a laration in which he alleged a joint cause of action.

Does this become a separable controversy within the meaning of the act of Congress because the plaintiff has misconceived his cause of action and had no right to prosecute the defendants jointly? We think in the light of the adjudications above cited from this court, it does not. Upon the face of the complaint, the only pleading filed in the case, the action is joint. It may be that the state court will hold it not to be so. It may be, which we are not called upon to decide now, that this court would so determine if the matter shall be presented in a case of which it has jurisdiction. But this does not change the character of the action which the plaintiff has seen fit to bring, nor change an alleged joint cause of action into a separable controversy for the purpose of removal. The case cannot be removed unless it is one which presents a separable controversy

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wholly between citizens of different States. In determining this question the law looks to the case made in the pleadings, and determines whether the state court shall be required to surrender its jurisdiction to the Federal court.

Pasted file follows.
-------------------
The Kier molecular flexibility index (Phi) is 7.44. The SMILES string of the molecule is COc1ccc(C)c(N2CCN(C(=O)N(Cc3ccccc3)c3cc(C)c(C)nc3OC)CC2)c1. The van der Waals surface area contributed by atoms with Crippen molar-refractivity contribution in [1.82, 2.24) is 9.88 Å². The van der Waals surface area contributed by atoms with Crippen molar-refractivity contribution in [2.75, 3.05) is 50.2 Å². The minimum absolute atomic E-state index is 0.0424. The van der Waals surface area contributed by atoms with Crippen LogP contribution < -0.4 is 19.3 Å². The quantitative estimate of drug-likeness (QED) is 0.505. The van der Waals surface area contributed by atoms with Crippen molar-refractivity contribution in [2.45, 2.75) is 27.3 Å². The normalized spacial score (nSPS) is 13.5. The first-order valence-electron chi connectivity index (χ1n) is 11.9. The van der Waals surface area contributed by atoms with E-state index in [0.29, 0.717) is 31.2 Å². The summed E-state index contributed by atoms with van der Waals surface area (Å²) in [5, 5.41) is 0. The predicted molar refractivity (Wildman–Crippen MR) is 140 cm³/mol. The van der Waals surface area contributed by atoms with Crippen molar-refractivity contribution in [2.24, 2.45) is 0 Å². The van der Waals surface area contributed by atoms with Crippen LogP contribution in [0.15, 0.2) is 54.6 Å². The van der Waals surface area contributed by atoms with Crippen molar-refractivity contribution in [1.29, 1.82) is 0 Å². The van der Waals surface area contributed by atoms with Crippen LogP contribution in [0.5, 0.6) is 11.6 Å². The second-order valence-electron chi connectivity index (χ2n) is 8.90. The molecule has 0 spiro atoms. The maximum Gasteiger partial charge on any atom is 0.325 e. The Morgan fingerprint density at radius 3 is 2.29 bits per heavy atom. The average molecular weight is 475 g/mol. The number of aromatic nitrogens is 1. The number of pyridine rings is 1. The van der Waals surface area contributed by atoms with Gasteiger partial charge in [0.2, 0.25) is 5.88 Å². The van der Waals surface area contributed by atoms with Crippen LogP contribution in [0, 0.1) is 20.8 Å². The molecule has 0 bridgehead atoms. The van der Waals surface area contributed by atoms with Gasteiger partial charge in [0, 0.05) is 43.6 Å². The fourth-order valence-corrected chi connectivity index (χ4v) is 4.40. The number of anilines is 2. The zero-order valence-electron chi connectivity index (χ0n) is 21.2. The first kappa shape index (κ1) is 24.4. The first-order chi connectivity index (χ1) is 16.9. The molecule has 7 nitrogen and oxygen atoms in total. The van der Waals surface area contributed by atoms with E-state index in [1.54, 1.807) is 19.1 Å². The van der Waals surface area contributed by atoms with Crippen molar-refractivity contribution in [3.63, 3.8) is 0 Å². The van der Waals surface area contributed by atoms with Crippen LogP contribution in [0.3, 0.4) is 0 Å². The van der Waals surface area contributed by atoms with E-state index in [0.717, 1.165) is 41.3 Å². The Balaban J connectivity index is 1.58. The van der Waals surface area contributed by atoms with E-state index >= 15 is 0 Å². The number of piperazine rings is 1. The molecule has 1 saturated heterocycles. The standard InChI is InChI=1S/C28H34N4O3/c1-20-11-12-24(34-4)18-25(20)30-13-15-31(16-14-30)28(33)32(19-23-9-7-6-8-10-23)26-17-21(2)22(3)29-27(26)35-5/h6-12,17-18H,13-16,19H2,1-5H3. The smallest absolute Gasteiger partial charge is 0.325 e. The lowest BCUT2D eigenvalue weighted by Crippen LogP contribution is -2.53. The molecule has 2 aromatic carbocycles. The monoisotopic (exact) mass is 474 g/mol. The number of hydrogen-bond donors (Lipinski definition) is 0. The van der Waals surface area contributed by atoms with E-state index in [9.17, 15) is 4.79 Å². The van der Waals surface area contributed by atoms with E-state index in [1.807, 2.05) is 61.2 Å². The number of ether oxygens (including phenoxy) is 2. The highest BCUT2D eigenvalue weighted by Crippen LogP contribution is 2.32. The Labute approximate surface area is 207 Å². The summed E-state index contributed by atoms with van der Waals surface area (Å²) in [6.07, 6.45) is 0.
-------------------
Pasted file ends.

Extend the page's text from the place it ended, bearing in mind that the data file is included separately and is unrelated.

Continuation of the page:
As early as 1816 this court, in determining a question of jurisdiction, was governed by the character of the suit brought by the plaintiff. In New Orleans v. Winter, 1 Wheat. 91, it was held that a citizen of a Territory could not sue in a Federal court by joining with himself a citizen of another State. The opinion was delivered by Chief Justice Marshall, who said (p. 95): "In this case it has been doubted whether the parties might elect to sue jointly or severally. However this may be, having elected to sue jointly, the court is incapable of distinguishing their case, so far as respects jurisdiction, from one in which they were compelled to unite.

It is urged with much earnestness by the learned counsel for the company that this view works a surrender of the right of determination of Federal rights in the Federal courts, and deprives non-resident citizens of their rights to appeal to those tribunals. The decision of a state court, that such actions as the present might be joint at common law, would have no controlling effect in the Federal courts in determining the question in causes properly before them. And the question here is not what is the rule of the Federal courts in similar cases, but is, what controversies has Congress made removable in the act under consideration? Congress has not said, whatever it might do, that controversies between citizens of different States shall be removable wherein it is sought, contrary to the law as administered in the Federal courts, to hold the citizen of another State to joint liability in tort with a citizen of the State where the action is brought. The fact that the state court may take a different view from the courts of the United States of the common law as to the character of such actions, and the right to prosecute them in form joint as well as several, affords no ground of removal.

The Federal courts in some States hold a different rule as to